The end goal for most college music students is to develop and cultivate skills to prepare for a successful musical career after graduation. For some music students with visual impairment (V.I.), just getting through the college degree program can be challenging. Here are some common reasons:
- inability to learn a large amount of music quickly due to poor braille music reading skills;
- inability to complete writing assignments using the conventional staff notation; or
- inadequate support from the school
Some schools are better than others at providing the necessary support for students who cannot see. This past summer, I read about the assistive music technology (AMT) lab for blind and visually impaired students at Berklee College of Music in Boston and contacted Prof. Chi Kim, the instructor of the program and an NLS patron, to tell us more.
Q. Please tell us about your music education and work experience.
A. I am a Berklee alumnus and assistant professor of Music Therapy at Berklee. I also work as the chief technology officer and producer at Serotonics Music.
I started the Assistive Music Technology lab (AMT) to fully integrate blind students into the Berklee experience in the summer of 2010. Since the AMT lab started, we have had a total of 32 visually impaired students from 10 different countries who participated in the program.
Beyond the course on assistive music technology, I strive to ensure that blind students have the same opportunities at Berklee as their sighted peers. Accordingly, I led an initiative to convert all Berklee core music textbooks into braille and accessible electronic formats, collaborating with multiple departments and faculty, and partnering with other institutions.
Q. When you attended Berklee as a student, were there any programs specifically designed to accommodate students with V.I.? Can you provide some examples of the challenges that you experienced as a student with V.I.?
A. Berklee provided me with the general accommodations that you would expect from other colleges such as assigning a reader/scribe, extended testing time, allowing recording of lectures, and more. In addition, I had a computer workstation with the following software which made visually oriented computer programs more accessible:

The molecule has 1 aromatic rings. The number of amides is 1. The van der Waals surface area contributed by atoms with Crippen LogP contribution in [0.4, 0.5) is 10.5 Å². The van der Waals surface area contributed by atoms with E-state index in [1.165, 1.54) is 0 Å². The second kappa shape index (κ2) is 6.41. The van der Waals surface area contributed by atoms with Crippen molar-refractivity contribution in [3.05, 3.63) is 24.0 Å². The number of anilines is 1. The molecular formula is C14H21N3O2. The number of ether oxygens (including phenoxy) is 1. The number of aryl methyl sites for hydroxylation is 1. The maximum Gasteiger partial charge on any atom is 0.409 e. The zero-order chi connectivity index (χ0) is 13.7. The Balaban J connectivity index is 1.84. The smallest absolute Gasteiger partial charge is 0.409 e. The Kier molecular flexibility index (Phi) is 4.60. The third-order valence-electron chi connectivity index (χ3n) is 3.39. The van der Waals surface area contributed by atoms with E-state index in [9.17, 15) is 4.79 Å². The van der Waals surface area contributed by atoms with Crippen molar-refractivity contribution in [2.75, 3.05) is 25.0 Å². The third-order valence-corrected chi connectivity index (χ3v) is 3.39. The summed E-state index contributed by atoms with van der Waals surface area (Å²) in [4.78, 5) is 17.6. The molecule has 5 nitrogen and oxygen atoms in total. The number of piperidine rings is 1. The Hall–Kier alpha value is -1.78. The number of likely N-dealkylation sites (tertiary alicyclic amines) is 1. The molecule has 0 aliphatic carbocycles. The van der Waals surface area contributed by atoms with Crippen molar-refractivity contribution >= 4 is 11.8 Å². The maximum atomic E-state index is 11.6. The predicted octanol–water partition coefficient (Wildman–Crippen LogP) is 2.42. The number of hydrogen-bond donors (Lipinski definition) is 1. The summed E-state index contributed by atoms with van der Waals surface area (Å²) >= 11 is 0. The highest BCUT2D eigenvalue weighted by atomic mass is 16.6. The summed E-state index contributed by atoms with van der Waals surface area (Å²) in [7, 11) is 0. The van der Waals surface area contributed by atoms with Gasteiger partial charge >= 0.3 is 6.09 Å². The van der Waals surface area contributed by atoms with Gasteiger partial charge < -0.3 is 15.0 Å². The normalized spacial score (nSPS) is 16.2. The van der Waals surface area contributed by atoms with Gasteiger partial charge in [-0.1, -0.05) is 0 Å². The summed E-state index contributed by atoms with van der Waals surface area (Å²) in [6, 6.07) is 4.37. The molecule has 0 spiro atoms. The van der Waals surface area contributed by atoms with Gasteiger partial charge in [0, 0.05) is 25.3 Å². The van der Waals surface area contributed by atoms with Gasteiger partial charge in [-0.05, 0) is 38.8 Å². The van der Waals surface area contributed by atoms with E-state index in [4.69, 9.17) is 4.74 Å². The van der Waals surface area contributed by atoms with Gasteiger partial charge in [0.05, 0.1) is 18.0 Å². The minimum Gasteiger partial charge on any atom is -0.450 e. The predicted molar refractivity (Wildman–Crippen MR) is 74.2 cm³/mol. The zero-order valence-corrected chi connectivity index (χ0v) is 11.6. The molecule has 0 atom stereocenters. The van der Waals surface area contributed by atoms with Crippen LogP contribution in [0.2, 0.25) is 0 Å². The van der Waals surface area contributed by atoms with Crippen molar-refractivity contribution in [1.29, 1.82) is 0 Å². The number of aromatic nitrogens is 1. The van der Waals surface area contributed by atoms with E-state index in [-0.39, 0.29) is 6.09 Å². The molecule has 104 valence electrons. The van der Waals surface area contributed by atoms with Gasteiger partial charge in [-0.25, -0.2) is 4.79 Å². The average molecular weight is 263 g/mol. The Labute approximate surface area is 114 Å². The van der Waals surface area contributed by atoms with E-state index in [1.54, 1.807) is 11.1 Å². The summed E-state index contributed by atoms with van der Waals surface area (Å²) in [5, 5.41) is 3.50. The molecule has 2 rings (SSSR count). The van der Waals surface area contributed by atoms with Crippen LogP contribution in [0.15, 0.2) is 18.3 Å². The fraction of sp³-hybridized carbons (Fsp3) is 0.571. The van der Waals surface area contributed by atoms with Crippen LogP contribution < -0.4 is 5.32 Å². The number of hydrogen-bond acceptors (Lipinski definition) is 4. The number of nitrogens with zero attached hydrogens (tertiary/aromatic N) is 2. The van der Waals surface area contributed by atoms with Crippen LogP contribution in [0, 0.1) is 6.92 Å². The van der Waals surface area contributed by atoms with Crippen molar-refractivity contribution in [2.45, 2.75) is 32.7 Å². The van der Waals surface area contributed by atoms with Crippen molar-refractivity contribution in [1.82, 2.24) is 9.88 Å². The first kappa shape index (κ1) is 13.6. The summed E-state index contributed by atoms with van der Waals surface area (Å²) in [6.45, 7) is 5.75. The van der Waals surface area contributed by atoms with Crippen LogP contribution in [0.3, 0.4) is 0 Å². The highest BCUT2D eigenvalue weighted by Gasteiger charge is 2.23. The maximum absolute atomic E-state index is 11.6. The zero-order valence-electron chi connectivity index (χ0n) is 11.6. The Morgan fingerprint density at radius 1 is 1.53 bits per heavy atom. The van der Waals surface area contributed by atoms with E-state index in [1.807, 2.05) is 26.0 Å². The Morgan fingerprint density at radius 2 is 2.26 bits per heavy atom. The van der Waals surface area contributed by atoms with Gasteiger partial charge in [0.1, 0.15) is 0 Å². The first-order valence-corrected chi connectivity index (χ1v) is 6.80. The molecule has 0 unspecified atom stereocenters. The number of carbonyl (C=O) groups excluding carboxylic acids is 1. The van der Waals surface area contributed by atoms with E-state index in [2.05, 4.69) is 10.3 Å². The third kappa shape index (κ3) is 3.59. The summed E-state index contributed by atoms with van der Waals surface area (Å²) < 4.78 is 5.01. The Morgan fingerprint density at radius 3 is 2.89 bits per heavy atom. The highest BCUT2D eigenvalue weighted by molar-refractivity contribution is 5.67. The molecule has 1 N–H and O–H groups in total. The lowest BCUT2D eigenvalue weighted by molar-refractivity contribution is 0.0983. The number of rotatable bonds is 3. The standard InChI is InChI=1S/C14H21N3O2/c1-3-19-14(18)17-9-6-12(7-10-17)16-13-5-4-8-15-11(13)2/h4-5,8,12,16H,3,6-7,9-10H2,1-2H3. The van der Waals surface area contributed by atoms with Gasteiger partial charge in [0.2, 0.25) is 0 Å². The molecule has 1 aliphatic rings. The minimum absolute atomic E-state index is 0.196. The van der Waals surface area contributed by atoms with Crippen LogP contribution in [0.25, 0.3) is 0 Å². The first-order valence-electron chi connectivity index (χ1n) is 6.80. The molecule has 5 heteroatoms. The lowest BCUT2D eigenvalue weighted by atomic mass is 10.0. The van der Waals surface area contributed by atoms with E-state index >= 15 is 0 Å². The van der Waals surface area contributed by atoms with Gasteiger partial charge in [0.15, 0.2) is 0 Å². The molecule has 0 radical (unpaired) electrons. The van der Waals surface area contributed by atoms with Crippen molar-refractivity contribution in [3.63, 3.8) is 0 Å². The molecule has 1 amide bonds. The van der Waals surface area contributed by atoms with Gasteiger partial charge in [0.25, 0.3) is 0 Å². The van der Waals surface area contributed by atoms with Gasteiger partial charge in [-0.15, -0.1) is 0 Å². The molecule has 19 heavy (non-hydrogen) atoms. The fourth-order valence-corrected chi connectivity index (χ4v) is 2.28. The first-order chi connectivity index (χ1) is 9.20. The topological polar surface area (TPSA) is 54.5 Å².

- Jaws, a computer adapted screen reader program for the blind
- Sonar, a digital audio workstation that people use to compose, edit and record music
- CakeTalking for Sonar, a Jaws script that reads what’s on the screen out loud and provides keyboard shortcuts, thus helping blind users navigate and access the features and functionality on Sonar more effectively
CakeTalking was pretty much the only option for screen reader users who wanted to use a computer and record music at the time. However, no one at Berklee was familiar with CakeTalking since it is exclusively designed for the blind, so I had to teach myself through reading manuals and asking people online for help.
Another challenge in the beginning was print notation. I double majored in contemporary writing and production, and songwriting which required students to produce scores. I knew how to read and write braille music, but needless to say sighted people couldn’t read it. Fortunately I found a program called Sibelius Speaking which helped me to produce print scores for sighted musicians. Again, my sighted classmates were learning a different program called Finale but it was not accessible for the blind users so I had to learn Sibelius on my own.
Sibelius Speaking and CakeTalking were revolutionary, and being able to achieve the same things as my sighted classmates was great. However, having to use different tools to perform the required tasks was challenging since everyone else at the school was learning other programs.
Q. I read that Berklee traditionally attracts a higher number of blind students than other music schools. Could you explain why?
A. Music students at a lot of traditional music schools almost exclusively learn from print notation. Even though the Berklee curriculum heavily relies on notation, Berklee music education is based on contemporary music styles such as jazz, which has more freedom to improvise, and popular music which tends to be easier to learn by ear (as opposed to a classically-oriented school that stresses musical precision and sight reading). Thus the curriculum is more accessible for blind students in that way.
Q. When was the Assistive Music Technology for Visually Impaired Students program at Berklee created, and what was the impetus for setting it up?
A. Berklee would occasionally have one or two visually impaired students in the past. However, more visually impaired students started applying around 2010. In an effort to educate those students more effectively, Berklee had a summit on teaching visually impaired musicians featuring experts in assistive technology and music educators with special education experience. One thing that every expert agreed on was that the students need to learn accessible music technology in order to become more independent. As a result, Berklee started an AMT lab in the summer of 2010 as a pilot program with students from Berklee and Perkins School for the Blind. After the success of the pilot program, Berklee decided to incorporate the program into the regular curriculum in the following semester.